Best paper award winner.
Authors: Deepak Vasisht (presenting remotely), Swarun Kumar, Hariharan Rahul, Dina Katabi
This paper pioneers solving an important challenge for the deployment of next-generation cellular networks (5G MIMO and others): inferring channel parameters without explicit feedback from the clients. In the U.S., such task is greatly complicated by the widespread use of Frequency Division Duplexing, which means that the uplink and downlink connections (from and to the cell tower) use different frequency bands.
The authors’ solution to this problem is a transform that uses estimated path information to infer channel parameters, using a phase-spatial power profile measured at the AP, following a simple observation: "while the channels change with frequencies, the underlying physical paths traversed by the signal stay the same” (p. 399). Therefore, the system is capable of estimating wireless channels on a different frequency band to that where the measurements are collected, all on a band that’s only 20 MHz from commercial providers in the U.S.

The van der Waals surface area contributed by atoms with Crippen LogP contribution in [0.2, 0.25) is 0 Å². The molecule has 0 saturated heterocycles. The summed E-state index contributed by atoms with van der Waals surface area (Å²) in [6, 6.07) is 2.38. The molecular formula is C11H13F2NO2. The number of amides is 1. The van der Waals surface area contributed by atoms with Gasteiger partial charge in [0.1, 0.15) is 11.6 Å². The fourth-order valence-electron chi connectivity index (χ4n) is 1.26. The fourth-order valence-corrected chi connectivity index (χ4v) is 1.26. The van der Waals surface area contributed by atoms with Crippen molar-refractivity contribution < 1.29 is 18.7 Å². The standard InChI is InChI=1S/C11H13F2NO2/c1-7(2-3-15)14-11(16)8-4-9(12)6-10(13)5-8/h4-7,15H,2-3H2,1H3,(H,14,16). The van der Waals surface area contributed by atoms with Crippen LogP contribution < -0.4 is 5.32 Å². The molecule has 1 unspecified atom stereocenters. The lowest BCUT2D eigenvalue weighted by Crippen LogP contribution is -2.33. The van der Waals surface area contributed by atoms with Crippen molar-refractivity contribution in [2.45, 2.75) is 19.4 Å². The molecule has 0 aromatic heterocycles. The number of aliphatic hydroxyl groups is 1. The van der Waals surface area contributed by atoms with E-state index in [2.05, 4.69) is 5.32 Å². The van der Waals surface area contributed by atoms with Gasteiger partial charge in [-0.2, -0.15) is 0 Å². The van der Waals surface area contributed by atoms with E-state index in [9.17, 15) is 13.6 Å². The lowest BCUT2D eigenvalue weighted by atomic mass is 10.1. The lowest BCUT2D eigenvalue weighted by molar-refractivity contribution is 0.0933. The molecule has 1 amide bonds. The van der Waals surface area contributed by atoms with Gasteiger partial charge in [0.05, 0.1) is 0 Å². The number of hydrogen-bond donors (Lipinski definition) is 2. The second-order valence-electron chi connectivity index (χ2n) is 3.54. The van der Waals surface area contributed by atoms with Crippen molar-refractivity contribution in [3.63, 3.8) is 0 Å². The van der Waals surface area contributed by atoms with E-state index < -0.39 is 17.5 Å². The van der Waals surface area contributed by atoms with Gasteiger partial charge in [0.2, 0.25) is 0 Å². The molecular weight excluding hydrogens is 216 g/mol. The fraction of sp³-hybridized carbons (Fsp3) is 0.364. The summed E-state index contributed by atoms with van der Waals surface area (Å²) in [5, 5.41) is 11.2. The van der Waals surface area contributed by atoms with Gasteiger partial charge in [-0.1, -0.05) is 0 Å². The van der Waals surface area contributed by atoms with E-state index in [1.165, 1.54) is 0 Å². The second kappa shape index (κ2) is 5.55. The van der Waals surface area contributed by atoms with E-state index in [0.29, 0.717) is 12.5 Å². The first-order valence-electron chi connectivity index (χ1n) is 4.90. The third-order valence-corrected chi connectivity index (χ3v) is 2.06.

The paper’s algorithm (sections 4 and 5) accounts for multiple complications in the estimation of channel parameters: phase variations related to the different wavelengths of each channel; windowing effect, related to the spatially-limited location of antennas on cell towers; and superposition, following multi-path propagation. They solve each of these issues using a combination of mathematical techniques (including modified fourier transforms).
Q: Were the transmitters and receivers on the same elevation? Can you comment on three-dimensional aspects.
A: Yes. For testing the angular analysis, the two-dimensional testing is all that matters.
Q: When you estimate the antenna parameters, how many measurements do you take to minimize channel error?
A: No need for multiple measurements.
Q: You need uplink packets being sent before, which might not work for UDP?
A: When the link is established an uplink packet is sent, before any protocol kicks in.
Q: Can you comment on the analysis inaccuracies introduced?
A: As far as we can estimate it, the analysis works quite nicely.